Telework in a Post-Pandemic World: Will Employers be Required to Provide ADA Work-from-Home Accommodations Moving Forward?

On Behalf of | Oct 27, 2021 | Employment Law |

In 2020, teleworking has become the new norm for tens of thousands of employees across the country. As employers were forced to allow employees to telework because of COVID, their fears about it destroying overall production have significantly fallen away. As the COVID pandemic is expected to come to an end, will employers now be more receptive to a disabled person’s request for teleworking as a reasonable accommodation?

Telework Accommodations Determined by the ADA

Under the Americans with Disabilities Act (ADA), employers with over 15 employees are required to provide reasonable accommodations for a disabled employee, as long as such accommodation still allows him to perform his essential job functions, and does not cause an undue hardship to the employer. “Undue hardship” has been defined as a “significant difficulty or expense” to the employer.

Teleworking has been an important tool this past year in providing reasonable accommodations to many disabled workers who were a higher risk of contracting COVID-19. Yet teleworking may not carry over as well as we might think once the pandemic is gone. In fact, the EEOC (Equal Employment Opportunity Commission) has released guidance saying disabled workers who were teleworking during the pandemic are not automatically entitled to telework once their employer asks them to return back.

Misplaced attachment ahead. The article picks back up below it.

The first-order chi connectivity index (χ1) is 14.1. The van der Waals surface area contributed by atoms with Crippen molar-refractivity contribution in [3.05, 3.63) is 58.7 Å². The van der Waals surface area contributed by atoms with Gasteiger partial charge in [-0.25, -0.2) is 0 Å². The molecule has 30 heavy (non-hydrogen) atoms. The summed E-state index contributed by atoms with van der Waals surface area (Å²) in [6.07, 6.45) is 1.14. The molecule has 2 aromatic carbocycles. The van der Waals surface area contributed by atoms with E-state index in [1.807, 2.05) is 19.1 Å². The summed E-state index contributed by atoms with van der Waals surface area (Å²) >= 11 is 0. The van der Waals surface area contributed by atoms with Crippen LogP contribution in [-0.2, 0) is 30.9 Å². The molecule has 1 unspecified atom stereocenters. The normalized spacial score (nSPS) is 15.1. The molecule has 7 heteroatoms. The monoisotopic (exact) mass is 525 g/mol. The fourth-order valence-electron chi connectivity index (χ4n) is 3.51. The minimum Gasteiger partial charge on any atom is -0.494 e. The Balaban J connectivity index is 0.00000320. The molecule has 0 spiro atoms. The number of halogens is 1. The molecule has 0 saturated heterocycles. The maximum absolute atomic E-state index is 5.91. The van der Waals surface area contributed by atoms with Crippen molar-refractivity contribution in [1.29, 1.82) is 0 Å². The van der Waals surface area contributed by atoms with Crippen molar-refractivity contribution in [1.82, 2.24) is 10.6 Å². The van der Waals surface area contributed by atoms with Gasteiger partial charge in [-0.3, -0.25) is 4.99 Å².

Requesting Ongoing Telework Accommodations

Disabled employees who might want to continue telework should begin now talking to their employer about an appropriate “reasonable accommodation” once all the pandemic guidelines have gone away. Just know up front that the same accommodations provided during the pandemic may not always be feasible, and employers may want to offer other effective accommodations. Your employer may have only provided telework out of necessity during the pandemic, and never intended such accommodations to be permanent. Specifically, if the employer can show that continuing teleworking would now cause “significant difficulty or expense”, they don’t have to provide it.

Yet, there is no doubt that disabled employees have a stronger argument for continuing an accommodation of teleworking now that the pandemic has shown it can work effectively, including in many situations which were previously not believed to be productive.

If you believe you have suffered from discrimination or retaliation due to a protected characteristic or activity, such as a disability, and want to learn more about your rights, contact an attorney for further advice on your potential claim. Our attorneys are always available to hear your story and answer any other questions you may have regarding what we know to be this very difficult time.

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